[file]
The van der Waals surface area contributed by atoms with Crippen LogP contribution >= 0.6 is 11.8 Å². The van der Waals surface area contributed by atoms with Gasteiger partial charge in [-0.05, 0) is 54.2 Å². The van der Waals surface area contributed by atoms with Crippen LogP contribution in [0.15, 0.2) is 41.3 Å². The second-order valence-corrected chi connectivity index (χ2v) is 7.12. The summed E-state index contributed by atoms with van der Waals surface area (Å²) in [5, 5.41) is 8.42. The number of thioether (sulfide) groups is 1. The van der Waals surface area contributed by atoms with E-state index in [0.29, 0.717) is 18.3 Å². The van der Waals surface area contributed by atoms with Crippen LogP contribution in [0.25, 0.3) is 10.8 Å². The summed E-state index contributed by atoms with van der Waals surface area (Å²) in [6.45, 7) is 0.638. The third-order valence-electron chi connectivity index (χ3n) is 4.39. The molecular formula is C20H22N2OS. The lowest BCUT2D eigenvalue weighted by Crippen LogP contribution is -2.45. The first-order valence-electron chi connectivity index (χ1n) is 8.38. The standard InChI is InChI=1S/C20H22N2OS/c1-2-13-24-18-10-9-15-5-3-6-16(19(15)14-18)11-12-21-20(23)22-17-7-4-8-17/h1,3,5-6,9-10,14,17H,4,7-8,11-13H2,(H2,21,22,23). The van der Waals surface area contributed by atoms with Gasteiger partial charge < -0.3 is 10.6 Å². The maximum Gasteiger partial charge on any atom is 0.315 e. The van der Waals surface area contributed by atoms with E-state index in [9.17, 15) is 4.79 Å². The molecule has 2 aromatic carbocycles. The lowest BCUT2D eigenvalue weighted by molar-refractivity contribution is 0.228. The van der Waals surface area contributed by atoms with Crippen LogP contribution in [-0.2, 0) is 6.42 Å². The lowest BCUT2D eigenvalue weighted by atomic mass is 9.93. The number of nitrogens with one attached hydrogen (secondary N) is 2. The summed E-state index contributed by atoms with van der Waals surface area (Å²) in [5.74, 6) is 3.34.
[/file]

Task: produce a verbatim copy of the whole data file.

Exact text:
The van der Waals surface area contributed by atoms with Crippen LogP contribution >= 0.6 is 11.8 Å². The van der Waals surface area contributed by atoms with Gasteiger partial charge in [-0.05, 0) is 54.2 Å². The van der Waals surface area contributed by atoms with Crippen LogP contribution in [0.15, 0.2) is 41.3 Å². The second-order valence-corrected chi connectivity index (χ2v) is 7.12. The summed E-state index contributed by atoms with van der Waals surface area (Å²) in [5, 5.41) is 8.42. The number of thioether (sulfide) groups is 1. The van der Waals surface area contributed by atoms with E-state index in [0.29, 0.717) is 18.3 Å². The van der Waals surface area contributed by atoms with Crippen LogP contribution in [0.25, 0.3) is 10.8 Å². The summed E-state index contributed by atoms with van der Waals surface area (Å²) in [6.45, 7) is 0.638. The third-order valence-electron chi connectivity index (χ3n) is 4.39. The molecular formula is C20H22N2OS. The lowest BCUT2D eigenvalue weighted by Crippen LogP contribution is -2.45. The first-order valence-electron chi connectivity index (χ1n) is 8.38. The standard InChI is InChI=1S/C20H22N2OS/c1-2-13-24-18-10-9-15-5-3-6-16(19(15)14-18)11-12-21-20(23)22-17-7-4-8-17/h1,3,5-6,9-10,14,17H,4,7-8,11-13H2,(H2,21,22,23). The van der Waals surface area contributed by atoms with Gasteiger partial charge < -0.3 is 10.6 Å². The maximum Gasteiger partial charge on any atom is 0.315 e. The van der Waals surface area contributed by atoms with E-state index in [9.17, 15) is 4.79 Å². The molecule has 2 aromatic carbocycles. The lowest BCUT2D eigenvalue weighted by molar-refractivity contribution is 0.228. The van der Waals surface area contributed by atoms with Crippen LogP contribution in [-0.2, 0) is 6.42 Å². The lowest BCUT2D eigenvalue weighted by atomic mass is 9.93. The number of nitrogens with one attached hydrogen (secondary N) is 2. The summed E-state index contributed by atoms with van der Waals surface area (Å²) in [5.74, 6) is 3.34.